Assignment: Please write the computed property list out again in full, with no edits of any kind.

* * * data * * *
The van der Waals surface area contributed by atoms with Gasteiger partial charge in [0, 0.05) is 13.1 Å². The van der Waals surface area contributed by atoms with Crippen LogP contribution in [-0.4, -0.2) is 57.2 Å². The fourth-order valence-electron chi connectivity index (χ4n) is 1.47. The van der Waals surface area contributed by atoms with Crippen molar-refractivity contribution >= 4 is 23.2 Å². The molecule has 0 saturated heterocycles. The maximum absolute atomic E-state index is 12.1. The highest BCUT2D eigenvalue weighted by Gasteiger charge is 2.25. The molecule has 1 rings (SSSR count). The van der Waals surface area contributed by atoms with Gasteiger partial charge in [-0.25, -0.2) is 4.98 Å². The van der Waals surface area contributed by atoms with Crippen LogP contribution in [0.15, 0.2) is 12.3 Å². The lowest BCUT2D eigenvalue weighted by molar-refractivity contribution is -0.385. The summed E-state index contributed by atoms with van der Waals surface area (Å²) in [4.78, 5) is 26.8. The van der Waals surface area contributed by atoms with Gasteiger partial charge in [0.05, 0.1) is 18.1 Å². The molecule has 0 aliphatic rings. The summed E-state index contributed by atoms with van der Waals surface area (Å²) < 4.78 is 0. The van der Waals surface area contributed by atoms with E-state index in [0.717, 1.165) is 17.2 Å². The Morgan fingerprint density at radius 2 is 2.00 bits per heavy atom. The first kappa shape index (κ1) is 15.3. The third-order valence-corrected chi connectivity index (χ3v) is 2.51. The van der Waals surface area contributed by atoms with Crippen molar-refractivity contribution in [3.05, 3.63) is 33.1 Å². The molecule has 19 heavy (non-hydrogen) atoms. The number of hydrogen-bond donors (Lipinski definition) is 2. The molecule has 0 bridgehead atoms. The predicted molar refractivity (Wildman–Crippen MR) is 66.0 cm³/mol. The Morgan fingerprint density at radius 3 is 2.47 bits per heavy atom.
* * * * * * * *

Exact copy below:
The van der Waals surface area contributed by atoms with Gasteiger partial charge in [0, 0.05) is 13.1 Å². The van der Waals surface area contributed by atoms with Crippen LogP contribution in [-0.4, -0.2) is 57.2 Å². The fourth-order valence-electron chi connectivity index (χ4n) is 1.47. The van der Waals surface area contributed by atoms with Crippen molar-refractivity contribution >= 4 is 23.2 Å². The molecule has 0 saturated heterocycles. The maximum absolute atomic E-state index is 12.1. The highest BCUT2D eigenvalue weighted by Gasteiger charge is 2.25. The molecule has 1 rings (SSSR count). The van der Waals surface area contributed by atoms with Gasteiger partial charge in [-0.25, -0.2) is 4.98 Å². The van der Waals surface area contributed by atoms with Crippen LogP contribution in [0.15, 0.2) is 12.3 Å². The lowest BCUT2D eigenvalue weighted by molar-refractivity contribution is -0.385. The summed E-state index contributed by atoms with van der Waals surface area (Å²) in [4.78, 5) is 26.8. The van der Waals surface area contributed by atoms with Gasteiger partial charge in [0.05, 0.1) is 18.1 Å². The molecule has 0 aliphatic rings. The summed E-state index contributed by atoms with van der Waals surface area (Å²) < 4.78 is 0. The van der Waals surface area contributed by atoms with E-state index in [0.717, 1.165) is 17.2 Å². The Morgan fingerprint density at radius 2 is 2.00 bits per heavy atom. The first kappa shape index (κ1) is 15.3. The third-order valence-corrected chi connectivity index (χ3v) is 2.51. The van der Waals surface area contributed by atoms with Crippen molar-refractivity contribution in [3.05, 3.63) is 33.1 Å². The molecule has 19 heavy (non-hydrogen) atoms. The number of hydrogen-bond donors (Lipinski definition) is 2. The molecule has 0 bridgehead atoms. The predicted molar refractivity (Wildman–Crippen MR) is 66.0 cm³/mol. The Morgan fingerprint density at radius 3 is 2.47 bits per heavy atom.